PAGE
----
“. . . Edward A. Pollard, a Virginia critic of [Jefferson] Davis, chronicler of the war and bewailer of the “lost cause,” took courage in 1868 to write his most significant book, The Lost Cause Regained.
The folly of politicians, he said, had made the South defend slavery seemingly “as a property tenure, or as a peculiar institution of labour; when the true ground of defense was as of a barrier against a contention and war of the races.” [Pollard wrote:]
“It has been curiously reserved for the South to obtain AFTER the war the actual experience of oppression, and of that measure a despotism which would have amply justified the commencement of hostilities. If it fought, in 1860, for principles too abstract, it has superabundant causes for rebellion now, which although they may not, and need not produce another war, yet have the effect to justify, in a remarkable way, the first appeal to arms.”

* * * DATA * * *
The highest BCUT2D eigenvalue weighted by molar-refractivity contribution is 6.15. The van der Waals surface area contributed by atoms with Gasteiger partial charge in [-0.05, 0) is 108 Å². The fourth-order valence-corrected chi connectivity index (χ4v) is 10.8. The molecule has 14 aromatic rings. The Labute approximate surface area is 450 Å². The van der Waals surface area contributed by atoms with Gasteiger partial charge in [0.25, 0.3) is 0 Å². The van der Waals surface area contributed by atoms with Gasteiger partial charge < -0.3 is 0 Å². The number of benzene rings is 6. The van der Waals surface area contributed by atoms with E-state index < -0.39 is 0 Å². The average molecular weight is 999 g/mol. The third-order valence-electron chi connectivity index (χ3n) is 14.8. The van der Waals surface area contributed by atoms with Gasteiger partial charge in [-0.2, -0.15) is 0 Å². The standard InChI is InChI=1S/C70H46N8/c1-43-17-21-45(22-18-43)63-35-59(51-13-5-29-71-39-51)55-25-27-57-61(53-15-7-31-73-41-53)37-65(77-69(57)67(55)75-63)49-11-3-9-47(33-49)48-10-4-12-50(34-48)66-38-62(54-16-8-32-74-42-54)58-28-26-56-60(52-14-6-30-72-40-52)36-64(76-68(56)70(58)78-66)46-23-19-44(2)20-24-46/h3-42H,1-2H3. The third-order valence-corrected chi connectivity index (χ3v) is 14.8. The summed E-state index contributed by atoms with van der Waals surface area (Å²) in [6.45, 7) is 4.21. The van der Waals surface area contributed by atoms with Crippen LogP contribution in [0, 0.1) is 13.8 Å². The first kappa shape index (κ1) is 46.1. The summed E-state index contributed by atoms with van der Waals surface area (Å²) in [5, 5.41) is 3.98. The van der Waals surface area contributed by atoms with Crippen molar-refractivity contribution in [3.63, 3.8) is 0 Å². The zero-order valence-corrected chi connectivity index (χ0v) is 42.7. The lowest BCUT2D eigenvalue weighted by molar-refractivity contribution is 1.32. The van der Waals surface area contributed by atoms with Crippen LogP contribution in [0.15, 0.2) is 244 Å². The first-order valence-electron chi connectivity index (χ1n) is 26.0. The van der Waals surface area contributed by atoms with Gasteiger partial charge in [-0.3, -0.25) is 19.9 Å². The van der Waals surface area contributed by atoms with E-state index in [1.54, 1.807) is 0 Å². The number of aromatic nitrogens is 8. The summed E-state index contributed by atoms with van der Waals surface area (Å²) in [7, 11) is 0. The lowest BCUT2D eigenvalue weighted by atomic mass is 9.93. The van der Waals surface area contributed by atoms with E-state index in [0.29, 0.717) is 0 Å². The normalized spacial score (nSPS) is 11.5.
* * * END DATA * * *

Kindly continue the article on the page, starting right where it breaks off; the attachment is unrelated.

(The Central Theme of Southern History, Ulrich B. Phillips; Slavery As A Cause of the Civil War, E. Rozwenc, DC Heath and Company, 1949, pp. 25-26)